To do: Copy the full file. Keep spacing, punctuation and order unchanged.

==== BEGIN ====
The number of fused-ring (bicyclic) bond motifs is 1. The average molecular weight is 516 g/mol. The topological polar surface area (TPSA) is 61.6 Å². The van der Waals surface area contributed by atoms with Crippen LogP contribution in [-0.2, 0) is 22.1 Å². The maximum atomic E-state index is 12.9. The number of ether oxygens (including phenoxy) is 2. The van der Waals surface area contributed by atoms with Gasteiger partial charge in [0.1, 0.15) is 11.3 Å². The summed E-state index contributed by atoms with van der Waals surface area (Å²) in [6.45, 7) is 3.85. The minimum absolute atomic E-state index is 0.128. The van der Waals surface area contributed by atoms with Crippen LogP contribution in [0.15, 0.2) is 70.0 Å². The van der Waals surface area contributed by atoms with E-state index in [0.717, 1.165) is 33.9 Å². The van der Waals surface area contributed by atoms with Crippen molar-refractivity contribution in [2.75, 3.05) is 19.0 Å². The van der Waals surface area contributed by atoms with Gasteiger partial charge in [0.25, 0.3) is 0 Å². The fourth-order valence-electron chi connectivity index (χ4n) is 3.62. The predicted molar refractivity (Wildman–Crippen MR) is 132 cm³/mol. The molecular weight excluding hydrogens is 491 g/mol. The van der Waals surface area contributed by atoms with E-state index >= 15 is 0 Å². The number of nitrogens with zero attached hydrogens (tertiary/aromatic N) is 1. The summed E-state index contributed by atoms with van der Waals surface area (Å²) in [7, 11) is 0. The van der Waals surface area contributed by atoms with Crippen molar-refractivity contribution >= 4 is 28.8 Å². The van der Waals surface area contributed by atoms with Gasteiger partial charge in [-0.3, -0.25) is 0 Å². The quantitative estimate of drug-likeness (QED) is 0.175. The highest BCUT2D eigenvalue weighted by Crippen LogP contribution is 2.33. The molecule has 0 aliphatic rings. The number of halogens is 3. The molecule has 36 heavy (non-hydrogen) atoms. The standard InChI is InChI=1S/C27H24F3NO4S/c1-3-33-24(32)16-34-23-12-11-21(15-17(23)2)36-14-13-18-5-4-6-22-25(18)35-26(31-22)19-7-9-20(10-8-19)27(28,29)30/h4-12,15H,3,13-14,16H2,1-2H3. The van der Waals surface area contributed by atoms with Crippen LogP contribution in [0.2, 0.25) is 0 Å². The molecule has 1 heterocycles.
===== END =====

The number of fused-ring (bicyclic) bond motifs is 1. The average molecular weight is 516 g/mol. The topological polar surface area (TPSA) is 61.6 Å². The van der Waals surface area contributed by atoms with Crippen LogP contribution in [-0.2, 0) is 22.1 Å². The maximum atomic E-state index is 12.9. The number of ether oxygens (including phenoxy) is 2. The van der Waals surface area contributed by atoms with Gasteiger partial charge in [0.1, 0.15) is 11.3 Å². The summed E-state index contributed by atoms with van der Waals surface area (Å²) in [6.45, 7) is 3.85. The minimum absolute atomic E-state index is 0.128. The van der Waals surface area contributed by atoms with Crippen LogP contribution in [0.15, 0.2) is 70.0 Å². The van der Waals surface area contributed by atoms with E-state index in [0.717, 1.165) is 33.9 Å². The van der Waals surface area contributed by atoms with Crippen molar-refractivity contribution in [2.75, 3.05) is 19.0 Å². The van der Waals surface area contributed by atoms with Gasteiger partial charge in [0.25, 0.3) is 0 Å². The fourth-order valence-electron chi connectivity index (χ4n) is 3.62. The predicted molar refractivity (Wildman–Crippen MR) is 132 cm³/mol. The molecular weight excluding hydrogens is 491 g/mol. The van der Waals surface area contributed by atoms with E-state index >= 15 is 0 Å². The number of nitrogens with zero attached hydrogens (tertiary/aromatic N) is 1. The summed E-state index contributed by atoms with van der Waals surface area (Å²) in [7, 11) is 0. The van der Waals surface area contributed by atoms with Crippen molar-refractivity contribution >= 4 is 28.8 Å². The van der Waals surface area contributed by atoms with Gasteiger partial charge in [-0.3, -0.25) is 0 Å². The quantitative estimate of drug-likeness (QED) is 0.175. The highest BCUT2D eigenvalue weighted by Crippen LogP contribution is 2.33. The molecule has 0 aliphatic rings. The number of halogens is 3. The molecule has 36 heavy (non-hydrogen) atoms. The standard InChI is InChI=1S/C27H24F3NO4S/c1-3-33-24(32)16-34-23-12-11-21(15-17(23)2)36-14-13-18-5-4-6-22-25(18)35-26(31-22)19-7-9-20(10-8-19)27(28,29)30/h4-12,15H,3,13-14,16H2,1-2H3. The van der Waals surface area contributed by atoms with Crippen LogP contribution in [0.2, 0.25) is 0 Å². The molecule has 1 heterocycles.